Humans and hawks on the island of Manhattan have an uneasy truce. We let them live in our trees and on our celebrities' buildings, and they thin out the pigeon population for us. Occasionally, they do funny things like eat at our chicken restaurants. But the hawks do not appear to be part of the larger bird-human secret war we've been covering here on Daily Intel. As a result, we've become so comfortable with our birds that we've taken to naming them: Pale Male, Lola, and Henry and Katherine Hudson, for example. It's kind of a strange practice, when you think about it.
Of course, the birds don't respond to the names, and they don't use them among themselves. In fact if they do have names, they're probably like American Indian names — based on characteristics or stories. Like, Pale Male's name in bird language is probably something like He Who Ate That Squirrel One Time and Almost Choked on the Undigested Cigarette Butts Inside. And really, naming birds is a terrible idea in the first place. Once, when Intel Chris was younger and his parents raised pheasants in a coop by the barn out back, he named some of his favorite, more recognizable birds. After "Shaq" didn't make it through hunting season, he never named one again.
Still, we insist upon doing it, and the latest example is the red-tailed hawk that's been spotted hanging around Gramercy Park. Local residents had a contest to name the birds, and they came up with all kinds of ideas. Like Duane, for example, after the family that used to own the farmland there. Or Booth, for Edwin Booth, whose memorial stands in the park. Or Jackson, as in Michael, who also had a red coat sometimes. In the end they went with Ruggles, which is kind of an adorable name for a bird, and also has a historical context — Samuel B. Ruggles bought the property from the heirs of James Duane. Still, it would have been nice to give him just a normal name like anybody else. Like Steve, for example. Or Robert. Ruggles, while cute, sort of sounds like a side character from Harry Potter who secretly has Lord Voldemort living on the back of his head.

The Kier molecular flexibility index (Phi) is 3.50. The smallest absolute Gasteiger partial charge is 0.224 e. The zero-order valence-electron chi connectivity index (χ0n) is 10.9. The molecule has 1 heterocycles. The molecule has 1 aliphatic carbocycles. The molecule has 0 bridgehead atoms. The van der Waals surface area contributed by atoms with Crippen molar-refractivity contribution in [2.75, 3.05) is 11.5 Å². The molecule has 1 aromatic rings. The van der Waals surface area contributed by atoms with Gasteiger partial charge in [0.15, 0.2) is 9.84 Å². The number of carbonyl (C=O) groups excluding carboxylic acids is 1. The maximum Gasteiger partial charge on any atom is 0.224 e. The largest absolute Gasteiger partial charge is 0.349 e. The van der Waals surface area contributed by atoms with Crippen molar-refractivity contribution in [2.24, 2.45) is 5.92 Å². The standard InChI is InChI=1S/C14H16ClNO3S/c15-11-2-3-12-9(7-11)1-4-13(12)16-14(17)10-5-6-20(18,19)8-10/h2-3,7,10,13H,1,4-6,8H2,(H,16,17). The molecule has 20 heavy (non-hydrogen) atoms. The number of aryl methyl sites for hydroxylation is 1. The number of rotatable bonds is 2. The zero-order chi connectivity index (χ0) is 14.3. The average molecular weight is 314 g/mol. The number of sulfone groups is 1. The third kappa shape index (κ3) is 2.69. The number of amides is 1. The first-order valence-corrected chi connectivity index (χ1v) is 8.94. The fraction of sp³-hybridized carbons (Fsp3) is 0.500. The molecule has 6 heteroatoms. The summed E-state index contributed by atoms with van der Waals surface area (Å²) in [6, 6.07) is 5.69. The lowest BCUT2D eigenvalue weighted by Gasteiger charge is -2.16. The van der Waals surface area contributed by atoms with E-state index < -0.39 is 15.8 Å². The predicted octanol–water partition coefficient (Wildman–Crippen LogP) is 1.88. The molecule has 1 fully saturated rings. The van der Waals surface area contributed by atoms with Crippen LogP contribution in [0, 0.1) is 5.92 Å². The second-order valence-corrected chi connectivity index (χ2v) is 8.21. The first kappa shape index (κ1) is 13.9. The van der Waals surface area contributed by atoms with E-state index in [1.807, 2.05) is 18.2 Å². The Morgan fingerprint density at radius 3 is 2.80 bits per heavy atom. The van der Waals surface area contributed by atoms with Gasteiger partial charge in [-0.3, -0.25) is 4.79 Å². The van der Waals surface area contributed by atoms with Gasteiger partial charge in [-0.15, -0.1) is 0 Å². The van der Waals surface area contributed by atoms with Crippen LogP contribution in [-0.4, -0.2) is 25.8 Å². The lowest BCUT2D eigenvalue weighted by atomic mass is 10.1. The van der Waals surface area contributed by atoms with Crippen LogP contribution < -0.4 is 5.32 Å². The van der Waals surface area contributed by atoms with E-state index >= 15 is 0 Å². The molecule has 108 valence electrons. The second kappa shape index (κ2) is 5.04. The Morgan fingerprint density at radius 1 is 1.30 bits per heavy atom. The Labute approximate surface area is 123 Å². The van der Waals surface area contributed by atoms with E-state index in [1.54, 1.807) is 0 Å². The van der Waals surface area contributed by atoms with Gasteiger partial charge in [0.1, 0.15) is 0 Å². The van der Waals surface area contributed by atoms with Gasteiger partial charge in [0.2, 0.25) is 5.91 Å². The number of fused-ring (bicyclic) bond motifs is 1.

Gramercy Park’s Amiable Hawk Gets a Name [City Room/NYT]
Related: Read about the pair of red-tailed hawks that captured — and broke — the heart of the Upper West Side in last year's New York profile.